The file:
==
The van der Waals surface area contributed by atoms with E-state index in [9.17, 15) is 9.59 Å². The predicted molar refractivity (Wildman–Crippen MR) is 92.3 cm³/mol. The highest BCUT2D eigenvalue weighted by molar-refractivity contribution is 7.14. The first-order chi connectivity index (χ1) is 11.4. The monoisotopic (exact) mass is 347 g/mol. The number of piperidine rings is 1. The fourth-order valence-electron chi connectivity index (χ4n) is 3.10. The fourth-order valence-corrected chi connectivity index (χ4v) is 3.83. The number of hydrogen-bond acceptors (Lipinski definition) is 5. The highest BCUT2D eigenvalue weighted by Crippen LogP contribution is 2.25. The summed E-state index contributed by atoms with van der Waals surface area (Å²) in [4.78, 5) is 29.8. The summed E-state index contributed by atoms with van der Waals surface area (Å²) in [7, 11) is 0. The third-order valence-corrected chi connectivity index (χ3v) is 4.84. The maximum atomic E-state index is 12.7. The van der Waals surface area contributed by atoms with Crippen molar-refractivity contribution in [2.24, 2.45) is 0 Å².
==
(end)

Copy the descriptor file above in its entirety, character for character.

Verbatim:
The van der Waals surface area contributed by atoms with E-state index in [9.17, 15) is 9.59 Å². The predicted molar refractivity (Wildman–Crippen MR) is 92.3 cm³/mol. The highest BCUT2D eigenvalue weighted by molar-refractivity contribution is 7.14. The first-order chi connectivity index (χ1) is 11.4. The monoisotopic (exact) mass is 347 g/mol. The number of piperidine rings is 1. The fourth-order valence-electron chi connectivity index (χ4n) is 3.10. The fourth-order valence-corrected chi connectivity index (χ4v) is 3.83. The number of hydrogen-bond acceptors (Lipinski definition) is 5. The highest BCUT2D eigenvalue weighted by Crippen LogP contribution is 2.25. The summed E-state index contributed by atoms with van der Waals surface area (Å²) in [4.78, 5) is 29.8. The summed E-state index contributed by atoms with van der Waals surface area (Å²) in [7, 11) is 0. The third-order valence-corrected chi connectivity index (χ3v) is 4.84. The maximum atomic E-state index is 12.7. The van der Waals surface area contributed by atoms with Crippen molar-refractivity contribution in [2.24, 2.45) is 0 Å².